Stress-strain curves were collected from the product of Example 1 and are presented in FIG. 3. Five replicas are averaged for the results. The average modulus (initial slope at zero strain) was 103.9 MPa, The yield stress was calculated by fitting a straight line to the stress-strain curves in the range of strains between 0.5 and 1.0 and extrapolating back to zero strain (the intercept of the straight lines). The yield stress was 9.04 MPa for Example 1. The average strain at break was 4.97 and the average stress at break was 18.53 MPa. Strain hardening index is the increase in the stress-strain curves after yielding. It is defined as the stress at break divided by the yield stress. For Example 1, the strain hardening index was 2.05. It is believed that strain hardening is observed because parts of the chains in the reactor blend are immobilized in crystallites or by branch points. The in-reactor blend of Example 1 behaves as a crosslinked elastomer or a thermoplastic elastomer. As seen in FIG. 3, the values of Example 1 are similar to the commercial thermoplastic elastomer Kraton G1650, an hydrogenated styrene-butadiene-styrene terpolymer.

Small angle oscillatory shear data was collected for Example 1 at 190° C. A plot of loss angle versus frequency is presented in FIG. 4. In this plot the loss angle is the inverse tangent of the storage modulus divided by the loss modulus. For linear polymer chains the polymer melt is fully relaxed at small frequencies or long relaxation times; the storage modulus is much larger than the loss modulus and the loss angles are 90 degrees. For the in-reactor blend of Example 1 the loss modulus is still larger than the storage modulus even at 0.01 sec−1. The chains are unable to relax, because of the presence of significant amounts of branching between the isotactic polypropylene chains and the ethylene-propylene copolymers. These effects must be due to branching, because the experiment was carried out at 190° C., above the melting points of both polymers in the blend.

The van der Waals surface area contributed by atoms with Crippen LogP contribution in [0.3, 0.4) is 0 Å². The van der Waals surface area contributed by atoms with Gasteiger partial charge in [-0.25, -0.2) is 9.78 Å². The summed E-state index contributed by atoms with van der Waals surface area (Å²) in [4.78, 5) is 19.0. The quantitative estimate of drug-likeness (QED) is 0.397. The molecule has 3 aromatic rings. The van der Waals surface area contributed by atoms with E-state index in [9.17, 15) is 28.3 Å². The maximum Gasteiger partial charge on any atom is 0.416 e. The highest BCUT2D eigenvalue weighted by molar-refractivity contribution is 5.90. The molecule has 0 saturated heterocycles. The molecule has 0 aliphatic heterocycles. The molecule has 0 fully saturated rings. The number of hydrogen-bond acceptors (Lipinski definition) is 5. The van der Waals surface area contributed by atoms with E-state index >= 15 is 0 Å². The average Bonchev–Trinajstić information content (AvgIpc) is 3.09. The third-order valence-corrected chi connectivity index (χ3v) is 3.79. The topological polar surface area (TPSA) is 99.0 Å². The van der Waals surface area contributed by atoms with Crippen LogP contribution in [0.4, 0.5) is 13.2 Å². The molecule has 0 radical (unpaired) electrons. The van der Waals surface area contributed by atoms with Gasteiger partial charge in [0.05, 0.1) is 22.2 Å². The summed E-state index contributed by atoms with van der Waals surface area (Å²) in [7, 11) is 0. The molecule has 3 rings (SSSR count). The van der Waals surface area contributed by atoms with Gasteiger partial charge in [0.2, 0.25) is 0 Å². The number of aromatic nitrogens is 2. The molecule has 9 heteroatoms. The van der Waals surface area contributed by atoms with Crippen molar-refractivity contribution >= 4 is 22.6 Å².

The loss angles are fairly independent of frequency, suggesting the presence of gels in the melt. The curve for the product of Example 1 is almost flat at a value of 28.2 degrees at the lowest frequency measured, making the critical relaxation modulus equal to 0.31. This low critical relaxation modulus is also indicative of cross products or long chain branches in Example 1.

The dynamic shear viscosity of the product of Example 1 is presented in FIG. 5. This polymer is highly shear thinning. The dynamic viscosity at low shear rates is highly sensitive to those chains in the melt which relax slowly. To quantify how many chains with long relaxation times are present in the melt, the dynamic moduli, G′ and G″, are fit with a Maxwell model. Using the amount of the chains with 100 second relaxation times divided by the zero shear viscosity, a viscosity fraction of 0.91 is calculated for the chains with 100 second relaxations for the in-reactor blend of Example 1.

Another simple measure of the viscosity shear-thinning in FIG. 5 is the slope of the log(dynamic viscosity) versus log(frequency) plot from a frequency of 0.01 s−1 to a frequency of 100 s−1. For Example 1 the shear-thinning slope is −0.66. The more negative this slope, the more shear-thinning is present in the melt, and the larger the concentration of slow relaxing chains.

Example 2

A 2 liter Autoclave Engineers zipperclave reactor was cleaned by washing with toluene for 15 minutes at 100° C. while stirring at 300 RPM. The reactor was dropped and the toluene poured out. The unit was closed back up and a steady nitrogen purge was started through the unit while it was heated up to the maximum temperature allowed by the steam system, approximately 120° C. Purging and heating of the unit was continued for a minimum of 1 hour.